Throughout history and at all latitudes, multiple labour relations have played a role in the processes of labour extraction and commodification: wage labour, slavery, servitude, tributary labour, convict labour, etc. During the last decades a broad debate has developed around the issue of the co-existence and interaction of free and unfree labour relations, and about the very boundaries of “freedom” and labour coercion. A rich collection of empirical research has resulted, which has contributed to question traditional postulates of labour history, including the centrality of the Industrial Revolution, the process of proletarization, and the concept and boundary of the working class.
With a few exceptions, however, this new scholarship has featured two major limitations. On the one hand, it has focused more on the abstract entanglements between labour relations than on the concrete interaction among workers (and their organizations). On the other hand, it has developed largely in separation from those labour studies which, especially for the nineteenth and twentieth centuries, have addressed the role of the workers’ organizations, practices and political cultures, and their relationship with the State.
The SISLav Seminar 2018 seeks to foreground the perspective of the workers who were imbricated in distinct and co-existing labour relations. Moreover, it aims to integrate the viewpoint on labour relations with that of the experiences, ideas and organizations of the workers themselves.
We invite paper proposals on any world region, about the period included between the thirteenth and the twenty-first centuries, and with a focus on at least one of the three following aspects:
1. The co-existence and interaction, within the same work-place, of workers imbricated in different labour relations. Here we adopt a broad definition of work-place, including among others: factories and arsenals, galleys and punitive institutions, mines and fields; the household, the army and the sites of sex work.
2. The co-existence in the life of the same worker of multiple work experiences imbricated in distinct labour relations. We invite to think both in terms of: synchronic co-existence, for example in the case of an independent peasant who was simultaneously employed as factory worker; and diachronic co-existence, for example when a slave was employed as wage labourer or sharecropped after his/her emancipation. The proposal can focus on individuals or groups of workers, whose work-related trajectories are addressed by the proponents. The workers’ trajectory across labour relations can also be investigated in connection with the workers’ spatial mobility (i.e. migration).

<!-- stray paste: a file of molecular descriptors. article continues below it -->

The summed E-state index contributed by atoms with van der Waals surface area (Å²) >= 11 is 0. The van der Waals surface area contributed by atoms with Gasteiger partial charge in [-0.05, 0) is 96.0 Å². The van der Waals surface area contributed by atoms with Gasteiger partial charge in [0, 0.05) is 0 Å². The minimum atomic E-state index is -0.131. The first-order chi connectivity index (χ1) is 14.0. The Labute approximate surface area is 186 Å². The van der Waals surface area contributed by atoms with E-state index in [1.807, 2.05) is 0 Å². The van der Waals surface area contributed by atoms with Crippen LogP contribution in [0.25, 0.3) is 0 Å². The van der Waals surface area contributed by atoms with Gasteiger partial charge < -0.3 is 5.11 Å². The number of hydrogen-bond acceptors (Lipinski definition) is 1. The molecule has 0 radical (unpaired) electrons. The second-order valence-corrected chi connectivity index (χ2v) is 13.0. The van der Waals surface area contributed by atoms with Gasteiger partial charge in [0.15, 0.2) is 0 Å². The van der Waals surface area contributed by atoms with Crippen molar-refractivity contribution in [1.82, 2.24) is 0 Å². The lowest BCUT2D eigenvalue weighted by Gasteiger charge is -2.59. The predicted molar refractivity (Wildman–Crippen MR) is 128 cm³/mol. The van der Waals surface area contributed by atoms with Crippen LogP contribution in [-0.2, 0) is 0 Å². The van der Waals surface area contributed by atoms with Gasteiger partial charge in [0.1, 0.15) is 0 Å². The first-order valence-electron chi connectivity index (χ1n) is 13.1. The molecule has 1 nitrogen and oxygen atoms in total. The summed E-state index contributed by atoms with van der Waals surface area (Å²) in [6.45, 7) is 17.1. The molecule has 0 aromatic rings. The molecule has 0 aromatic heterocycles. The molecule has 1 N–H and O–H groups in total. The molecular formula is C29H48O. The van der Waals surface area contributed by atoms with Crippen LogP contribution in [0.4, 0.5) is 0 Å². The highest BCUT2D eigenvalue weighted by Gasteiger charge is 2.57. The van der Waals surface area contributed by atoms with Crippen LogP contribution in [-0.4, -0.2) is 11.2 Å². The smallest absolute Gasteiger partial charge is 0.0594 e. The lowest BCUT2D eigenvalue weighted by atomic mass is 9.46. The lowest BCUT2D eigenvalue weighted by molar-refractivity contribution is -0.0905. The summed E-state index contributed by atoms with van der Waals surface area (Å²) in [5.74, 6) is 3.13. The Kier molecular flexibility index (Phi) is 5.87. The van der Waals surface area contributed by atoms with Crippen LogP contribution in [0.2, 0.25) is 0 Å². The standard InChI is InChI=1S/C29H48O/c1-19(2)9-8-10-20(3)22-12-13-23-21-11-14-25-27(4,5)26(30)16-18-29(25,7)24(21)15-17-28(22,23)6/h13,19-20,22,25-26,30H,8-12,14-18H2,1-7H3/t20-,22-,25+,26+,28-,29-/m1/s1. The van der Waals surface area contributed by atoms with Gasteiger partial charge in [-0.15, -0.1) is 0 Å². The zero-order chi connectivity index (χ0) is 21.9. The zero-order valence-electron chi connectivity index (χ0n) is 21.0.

3. The solidarity and conflict among workers imbricated in different labour relations, and the relationships among their organizations. For example, we are interested in papers which address: the way slaves’ brotherhoods and wage labourers’ associations/unions interacted; how the First International or the IWW looked at the question of forced labour; and the way convicts and soldiers mobilized jointly in certain contexts. Equally welcome is a focus on the conflicts which developed among workers imbricated in different labour relations, especially when it allows to highlight the perceptions that each group of workers had of its own status, and of the status of other groups.
The SISLav Seminar 2018 will be hold at the University of Turin, Italy, on 21 and 22 September 2018. Italian, English, French and Spanish can be used during the seminar. The paper proposals can be submitted in one of the above mentioned languages. The proposals should be submitted to the mail address email@example.com by 1 March 2018. They should include the name, surname, position and affiliation of the proponent, and the title and abstract of the proposal (max 300 words). MA students, PhD students and candidates, researchers and professors (on temporary or permanent contracts) in history, social sciences and anthropology can submit a proposal. The outcome of the selection will be communicated by mid-April 2018, and the programme will be published in the month of May 2018 on the website.